Content is the new gold
As we watch the war waged by the planet's biggest content owners to control their product, it has occurred to me that content is the new gold. It makes even more sense when you consider that people who try to take it are called pirates.
The legendary pirates, the ones made famous in movies like "Pirates of the Caribbean" (make sure you buy on it on Blu-ray or DVD and don't try to steal it from Pirate Bay) wanted to take gold from the legitimate British business men sailing along the high seas.
The difference here is that the pirates of old wanted to build a treasure stash, while today's pirates apparently want to take the content from the owners and give it away for free--making their money the Internet way via ads.
But the means by which the big Hollywood content owners hope to shut down the modern day pirates is the equivalent of closing the shipping lanes to shut down the gold-seeking pirates.
Whether it's the presumably dead and buried SOPA and PIPA legislation or the now rising ACTA treaty, the big content owners are so hell bent on saving their content from pirates, that they are willing to destroy the shipping lanes--the free flow of information on the Internet--to stop it.
Talk about throwing the baby out with the bath water.
What we need to do is find ways to manage that content better, to present it in ways that make it easy to purchase legally. In fact, Chris Brogan had a blog post last week that addressed this very issue. If you want people to buy content legally, you have to make it easy to buy it legally.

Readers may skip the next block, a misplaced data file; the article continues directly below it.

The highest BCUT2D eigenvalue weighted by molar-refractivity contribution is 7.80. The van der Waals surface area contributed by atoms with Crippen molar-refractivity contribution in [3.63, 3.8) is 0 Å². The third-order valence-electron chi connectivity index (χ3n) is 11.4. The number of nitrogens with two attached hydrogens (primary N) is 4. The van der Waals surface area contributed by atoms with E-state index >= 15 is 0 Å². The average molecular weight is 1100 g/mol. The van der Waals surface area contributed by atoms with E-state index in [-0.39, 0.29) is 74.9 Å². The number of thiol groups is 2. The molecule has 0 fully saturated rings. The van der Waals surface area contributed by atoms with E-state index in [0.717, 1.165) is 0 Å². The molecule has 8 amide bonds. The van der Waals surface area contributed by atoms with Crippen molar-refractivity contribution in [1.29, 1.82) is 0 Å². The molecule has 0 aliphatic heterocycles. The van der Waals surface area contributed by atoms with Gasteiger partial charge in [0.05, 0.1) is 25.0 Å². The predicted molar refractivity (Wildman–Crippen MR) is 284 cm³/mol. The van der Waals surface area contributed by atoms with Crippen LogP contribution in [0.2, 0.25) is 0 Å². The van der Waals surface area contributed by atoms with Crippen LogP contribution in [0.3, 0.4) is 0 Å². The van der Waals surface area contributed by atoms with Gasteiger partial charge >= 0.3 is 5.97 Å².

And that means instead of fighting the Internet, you embrace it. Increasingly, services like Spotify, Netflix and a myriad of others that provide content for a single reasonable monthly price are driving people toward legitimate content channels and away from pirate content sites.
Yet in spite of the evidence that making content available reduces piracy dramatically, Tristan Louis points out in his blog post that Hollywood is holding back its biggest titles from streaming services, and in its own way actually encouraging folks using legitimate channels to seek other means.
iTunes proved one thing beyond doubt: If there is a legal, reasonably priced alternative people will flock to it.
And that's not all. PaidContent.org reported on a preliminary study by Amazon.com which suggests that the Amazon Free Lending library might actually be increasing sales. That's right: By giving away content, Amazon is driving sales of other content. Fancy that.
And that's what the Content Tyrants (because we really need a good name for them) need to understand. We all hate having our content stolen. There isn't a content creator on the planet who likes having their content used without their permission, but at the same time we recognize the value of sharing on the open Internet.
Our primary purpose here is to discuss content and content management. If we can find ways to manage and deliver the content to users in legitimate ways, while making it easy to share and link to that content, everyone wins.
But if we shut down the shipping lanes to save the gold, everyone loses. It seems simple enough to understand, yet the Content Tyrants seem hell bent on saving their gold at any cost with little understanding of how to use the Internet to actually drive legitimate use of their content. Arggh! - Ron